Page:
Marie Parks: Yeah. I guess I want to say that there’s no judgment here. First of all, our survival, and more than that, ability to thrive is the most important thing. If exiting ends up being the way to do that, you know what, take care of you. It does not make you less of a creative, strong, driven individual. Also, there’s still I think just an unprecedented ability for women to thrive and claim their freedom on their own path.
Sometimes that feels difficult to impossible. That is why having support, systems, and gentle loving cause are so important for that process because sometimes we are just spent. I don’t even have children but I can’t imagine between taking care of kids, taking care of the business, cleaning the house.
If you have a partner, making time for them, all the things, ailing parents, there are a million things on the shoulders of those of us who carry the emotional labor. To be able to create that freedom is just really powerful and we deserve to get paid for our work. If we’re going to be doing that on our own, we deserve to have the tools to have those conversations so that we can make that a possibility.
Tara Newman: I’m going to ask you one more question because I remember something you said to me, you’re like, “This is hard.” Well, you’re going through the offers, the sales, the selling, and the market research like, “This is a lot. This is hard.” I know we’re through some of that now. Have we made it any easier on you? It could be a no.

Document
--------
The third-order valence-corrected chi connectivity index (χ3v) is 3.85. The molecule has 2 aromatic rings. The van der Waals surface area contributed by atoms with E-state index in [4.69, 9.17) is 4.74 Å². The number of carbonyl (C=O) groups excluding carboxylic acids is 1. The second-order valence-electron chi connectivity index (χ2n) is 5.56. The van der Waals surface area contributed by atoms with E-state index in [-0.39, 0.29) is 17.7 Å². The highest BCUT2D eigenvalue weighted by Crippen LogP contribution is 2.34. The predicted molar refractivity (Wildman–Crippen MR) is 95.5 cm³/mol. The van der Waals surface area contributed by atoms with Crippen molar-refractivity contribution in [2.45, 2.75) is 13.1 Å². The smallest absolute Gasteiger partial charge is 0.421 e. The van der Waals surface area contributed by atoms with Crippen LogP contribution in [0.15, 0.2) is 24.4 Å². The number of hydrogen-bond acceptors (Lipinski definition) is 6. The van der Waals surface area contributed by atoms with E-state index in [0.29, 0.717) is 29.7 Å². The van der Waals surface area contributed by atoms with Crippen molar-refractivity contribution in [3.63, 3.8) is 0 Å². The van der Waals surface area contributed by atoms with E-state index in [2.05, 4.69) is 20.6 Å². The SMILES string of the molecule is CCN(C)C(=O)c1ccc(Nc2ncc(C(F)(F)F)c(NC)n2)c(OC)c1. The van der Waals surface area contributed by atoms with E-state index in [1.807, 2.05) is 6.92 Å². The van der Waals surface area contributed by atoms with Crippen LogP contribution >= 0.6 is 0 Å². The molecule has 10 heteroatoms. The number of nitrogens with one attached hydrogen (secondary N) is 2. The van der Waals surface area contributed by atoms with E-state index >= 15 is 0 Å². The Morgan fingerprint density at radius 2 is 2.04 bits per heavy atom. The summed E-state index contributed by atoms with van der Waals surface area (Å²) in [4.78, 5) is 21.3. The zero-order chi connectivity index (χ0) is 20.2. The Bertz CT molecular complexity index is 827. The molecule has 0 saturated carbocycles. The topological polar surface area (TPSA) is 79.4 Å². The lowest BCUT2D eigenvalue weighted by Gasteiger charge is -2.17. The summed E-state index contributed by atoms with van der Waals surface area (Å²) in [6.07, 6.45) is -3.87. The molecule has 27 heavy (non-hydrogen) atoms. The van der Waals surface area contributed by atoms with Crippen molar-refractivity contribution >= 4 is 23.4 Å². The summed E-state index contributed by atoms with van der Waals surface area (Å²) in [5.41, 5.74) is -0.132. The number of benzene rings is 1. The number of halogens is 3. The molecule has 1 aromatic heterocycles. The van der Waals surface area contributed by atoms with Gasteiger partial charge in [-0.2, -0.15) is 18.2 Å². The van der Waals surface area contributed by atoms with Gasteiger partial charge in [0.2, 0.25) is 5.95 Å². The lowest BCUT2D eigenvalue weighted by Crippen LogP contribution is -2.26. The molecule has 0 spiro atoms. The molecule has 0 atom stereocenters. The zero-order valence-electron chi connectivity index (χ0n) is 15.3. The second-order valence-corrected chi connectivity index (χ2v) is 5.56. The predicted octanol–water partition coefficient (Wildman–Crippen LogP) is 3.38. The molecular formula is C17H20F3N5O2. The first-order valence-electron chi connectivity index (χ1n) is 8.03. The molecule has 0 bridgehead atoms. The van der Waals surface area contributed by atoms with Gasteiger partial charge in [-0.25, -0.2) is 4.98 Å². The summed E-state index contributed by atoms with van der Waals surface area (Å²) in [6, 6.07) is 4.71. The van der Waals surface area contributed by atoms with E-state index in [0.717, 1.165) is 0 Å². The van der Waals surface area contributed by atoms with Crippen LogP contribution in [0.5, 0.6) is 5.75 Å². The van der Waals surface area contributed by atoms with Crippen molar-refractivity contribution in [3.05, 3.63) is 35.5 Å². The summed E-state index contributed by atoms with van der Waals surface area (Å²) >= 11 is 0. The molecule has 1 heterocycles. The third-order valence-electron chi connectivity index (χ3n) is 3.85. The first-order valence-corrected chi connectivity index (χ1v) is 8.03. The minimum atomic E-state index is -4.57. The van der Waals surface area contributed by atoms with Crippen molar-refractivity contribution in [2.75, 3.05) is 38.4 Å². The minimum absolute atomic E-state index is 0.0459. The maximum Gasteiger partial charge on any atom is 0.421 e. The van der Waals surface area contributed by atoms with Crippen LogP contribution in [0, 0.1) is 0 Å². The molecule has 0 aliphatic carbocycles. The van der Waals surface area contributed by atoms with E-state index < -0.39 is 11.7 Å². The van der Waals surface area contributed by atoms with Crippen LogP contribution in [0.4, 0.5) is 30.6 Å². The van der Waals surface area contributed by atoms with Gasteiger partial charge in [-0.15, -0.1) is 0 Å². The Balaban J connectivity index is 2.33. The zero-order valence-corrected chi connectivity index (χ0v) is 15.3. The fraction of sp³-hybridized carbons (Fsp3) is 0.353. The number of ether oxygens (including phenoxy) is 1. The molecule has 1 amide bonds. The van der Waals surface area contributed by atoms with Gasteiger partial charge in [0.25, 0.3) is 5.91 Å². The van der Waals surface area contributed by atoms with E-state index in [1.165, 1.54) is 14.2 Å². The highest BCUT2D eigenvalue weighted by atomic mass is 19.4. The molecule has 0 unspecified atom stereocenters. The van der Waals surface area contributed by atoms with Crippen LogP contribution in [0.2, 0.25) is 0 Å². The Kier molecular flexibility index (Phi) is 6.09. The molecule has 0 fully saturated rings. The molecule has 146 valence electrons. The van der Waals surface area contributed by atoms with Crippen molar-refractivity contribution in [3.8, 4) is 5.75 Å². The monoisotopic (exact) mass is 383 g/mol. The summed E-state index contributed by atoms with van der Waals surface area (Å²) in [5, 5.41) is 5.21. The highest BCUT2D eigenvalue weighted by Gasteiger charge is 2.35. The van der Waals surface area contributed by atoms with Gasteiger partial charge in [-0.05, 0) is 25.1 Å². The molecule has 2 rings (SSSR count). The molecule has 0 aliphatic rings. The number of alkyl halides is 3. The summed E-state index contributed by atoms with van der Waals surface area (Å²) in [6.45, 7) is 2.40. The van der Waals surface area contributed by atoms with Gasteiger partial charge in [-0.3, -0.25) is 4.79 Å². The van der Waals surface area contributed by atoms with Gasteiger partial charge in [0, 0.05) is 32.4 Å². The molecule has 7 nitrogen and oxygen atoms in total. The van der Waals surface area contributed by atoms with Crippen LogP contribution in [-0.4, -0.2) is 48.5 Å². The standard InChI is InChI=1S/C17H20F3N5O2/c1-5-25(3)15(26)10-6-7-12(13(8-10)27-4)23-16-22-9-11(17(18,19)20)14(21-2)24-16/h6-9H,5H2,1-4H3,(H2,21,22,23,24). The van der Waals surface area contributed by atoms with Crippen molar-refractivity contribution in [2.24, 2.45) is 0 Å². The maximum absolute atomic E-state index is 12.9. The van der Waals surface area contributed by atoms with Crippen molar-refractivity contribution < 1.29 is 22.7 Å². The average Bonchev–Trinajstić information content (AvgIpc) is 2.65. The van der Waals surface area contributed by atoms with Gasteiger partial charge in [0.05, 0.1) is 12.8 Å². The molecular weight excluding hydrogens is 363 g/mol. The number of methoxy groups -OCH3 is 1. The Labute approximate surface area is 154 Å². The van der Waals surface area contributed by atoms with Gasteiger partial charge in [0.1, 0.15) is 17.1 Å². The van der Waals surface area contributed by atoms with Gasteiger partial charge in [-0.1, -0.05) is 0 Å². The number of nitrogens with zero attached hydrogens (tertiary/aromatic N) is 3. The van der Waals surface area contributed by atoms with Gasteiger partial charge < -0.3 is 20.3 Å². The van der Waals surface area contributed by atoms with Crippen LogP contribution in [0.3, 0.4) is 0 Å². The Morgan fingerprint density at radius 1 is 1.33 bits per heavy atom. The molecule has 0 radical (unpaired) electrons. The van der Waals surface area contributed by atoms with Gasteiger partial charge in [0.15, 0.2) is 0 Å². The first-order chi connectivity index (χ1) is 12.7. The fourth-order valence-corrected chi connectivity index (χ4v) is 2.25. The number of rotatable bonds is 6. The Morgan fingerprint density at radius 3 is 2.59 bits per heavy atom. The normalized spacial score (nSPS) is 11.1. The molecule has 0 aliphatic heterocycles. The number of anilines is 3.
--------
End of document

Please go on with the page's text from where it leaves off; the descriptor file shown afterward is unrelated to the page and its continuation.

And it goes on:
Marie Parks: Yes. I think what’s difficult from this perspective where I am now is the limbo where you’re like, “Now I am in a shifting place where we have new offers but we are maintaining the revenue with our prior offers that are still bringing that in.” It’s like when the pendulum swings, you’re at the bottom, it’s about to swing up the other way, and just hasn’t started yet so it’s like you’re feeling like you want to be in the future. It’s like when you’re moving house and you just like what have you done and unboxed.
That has been difficult but doing the research actually end up being super fun, having the data is super powerful. We’re now going to be leveraging that with some SEO. Yes, there’s still work in the setup but it’s paving the way towards a business that does have greater ease for us and actually fulfills a real need of our clients. That’s important.
Tara Newman: Yeah. I love that, about actually meeting the client’s needs and getting to make more money in the process.
Marie Parks: Yeah, exactly.
Tara Newman: Alright, Marie, I really appreciate you. Thank you for coming and sharing this with us.
Marie Parks: Thank you so much, Tara, not just for this time but for your mentorship and support this year.
Tara Newman: I received that. I received that.